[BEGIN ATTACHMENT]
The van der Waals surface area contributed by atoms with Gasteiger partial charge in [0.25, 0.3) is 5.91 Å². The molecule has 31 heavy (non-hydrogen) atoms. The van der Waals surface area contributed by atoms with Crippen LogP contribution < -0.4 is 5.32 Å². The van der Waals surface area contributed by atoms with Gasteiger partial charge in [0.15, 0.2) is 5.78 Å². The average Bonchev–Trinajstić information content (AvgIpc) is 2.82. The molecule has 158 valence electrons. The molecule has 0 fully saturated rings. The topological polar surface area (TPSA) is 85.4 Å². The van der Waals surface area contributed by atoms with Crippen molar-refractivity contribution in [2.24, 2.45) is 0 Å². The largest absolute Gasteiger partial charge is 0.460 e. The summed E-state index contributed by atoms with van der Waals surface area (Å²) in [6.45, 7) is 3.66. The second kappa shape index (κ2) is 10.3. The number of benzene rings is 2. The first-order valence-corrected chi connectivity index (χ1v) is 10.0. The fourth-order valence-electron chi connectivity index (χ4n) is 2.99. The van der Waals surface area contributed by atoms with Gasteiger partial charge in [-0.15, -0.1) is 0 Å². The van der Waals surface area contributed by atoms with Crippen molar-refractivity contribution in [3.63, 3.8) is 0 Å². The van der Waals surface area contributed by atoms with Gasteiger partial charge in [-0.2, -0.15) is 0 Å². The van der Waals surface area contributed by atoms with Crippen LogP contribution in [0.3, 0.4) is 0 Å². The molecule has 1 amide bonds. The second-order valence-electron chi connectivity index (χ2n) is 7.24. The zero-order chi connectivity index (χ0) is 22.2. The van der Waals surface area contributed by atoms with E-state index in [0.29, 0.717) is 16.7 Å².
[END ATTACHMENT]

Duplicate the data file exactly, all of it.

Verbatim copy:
The van der Waals surface area contributed by atoms with Gasteiger partial charge in [0.25, 0.3) is 5.91 Å². The molecule has 31 heavy (non-hydrogen) atoms. The van der Waals surface area contributed by atoms with Crippen LogP contribution < -0.4 is 5.32 Å². The van der Waals surface area contributed by atoms with Gasteiger partial charge in [0.15, 0.2) is 5.78 Å². The average Bonchev–Trinajstić information content (AvgIpc) is 2.82. The molecule has 158 valence electrons. The molecule has 0 fully saturated rings. The topological polar surface area (TPSA) is 85.4 Å². The van der Waals surface area contributed by atoms with Crippen molar-refractivity contribution in [2.24, 2.45) is 0 Å². The largest absolute Gasteiger partial charge is 0.460 e. The summed E-state index contributed by atoms with van der Waals surface area (Å²) in [6.45, 7) is 3.66. The second kappa shape index (κ2) is 10.3. The number of benzene rings is 2. The first-order valence-corrected chi connectivity index (χ1v) is 10.0. The fourth-order valence-electron chi connectivity index (χ4n) is 2.99. The van der Waals surface area contributed by atoms with Gasteiger partial charge in [-0.15, -0.1) is 0 Å². The van der Waals surface area contributed by atoms with Crippen molar-refractivity contribution in [3.63, 3.8) is 0 Å². The van der Waals surface area contributed by atoms with Gasteiger partial charge in [-0.2, -0.15) is 0 Å². The van der Waals surface area contributed by atoms with Crippen LogP contribution in [0.3, 0.4) is 0 Å². The molecule has 1 amide bonds. The second-order valence-electron chi connectivity index (χ2n) is 7.24. The zero-order chi connectivity index (χ0) is 22.2. The van der Waals surface area contributed by atoms with E-state index in [0.29, 0.717) is 16.7 Å².